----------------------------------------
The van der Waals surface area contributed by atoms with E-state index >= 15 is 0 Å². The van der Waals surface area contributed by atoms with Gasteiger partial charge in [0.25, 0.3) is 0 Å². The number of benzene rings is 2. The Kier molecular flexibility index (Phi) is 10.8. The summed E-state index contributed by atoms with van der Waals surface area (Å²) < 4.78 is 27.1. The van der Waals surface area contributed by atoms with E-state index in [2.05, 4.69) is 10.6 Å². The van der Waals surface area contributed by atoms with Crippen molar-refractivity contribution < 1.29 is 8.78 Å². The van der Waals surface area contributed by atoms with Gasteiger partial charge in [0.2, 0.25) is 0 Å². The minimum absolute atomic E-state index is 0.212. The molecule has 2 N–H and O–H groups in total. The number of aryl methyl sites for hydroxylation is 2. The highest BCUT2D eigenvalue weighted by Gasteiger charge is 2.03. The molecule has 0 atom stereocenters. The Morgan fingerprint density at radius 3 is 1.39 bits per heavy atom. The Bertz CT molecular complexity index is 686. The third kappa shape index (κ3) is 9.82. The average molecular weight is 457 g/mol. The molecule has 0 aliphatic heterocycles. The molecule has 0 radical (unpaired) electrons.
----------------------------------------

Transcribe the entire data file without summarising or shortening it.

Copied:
The van der Waals surface area contributed by atoms with E-state index >= 15 is 0 Å². The van der Waals surface area contributed by atoms with Gasteiger partial charge in [0.25, 0.3) is 0 Å². The number of benzene rings is 2. The Kier molecular flexibility index (Phi) is 10.8. The summed E-state index contributed by atoms with van der Waals surface area (Å²) < 4.78 is 27.1. The van der Waals surface area contributed by atoms with E-state index in [2.05, 4.69) is 10.6 Å². The van der Waals surface area contributed by atoms with Crippen molar-refractivity contribution < 1.29 is 8.78 Å². The van der Waals surface area contributed by atoms with Gasteiger partial charge in [0.2, 0.25) is 0 Å². The minimum absolute atomic E-state index is 0.212. The molecule has 2 N–H and O–H groups in total. The number of aryl methyl sites for hydroxylation is 2. The highest BCUT2D eigenvalue weighted by Gasteiger charge is 2.03. The molecule has 0 atom stereocenters. The Morgan fingerprint density at radius 3 is 1.39 bits per heavy atom. The Bertz CT molecular complexity index is 686. The third kappa shape index (κ3) is 9.82. The average molecular weight is 457 g/mol. The molecule has 0 aliphatic heterocycles. The molecule has 0 radical (unpaired) electrons.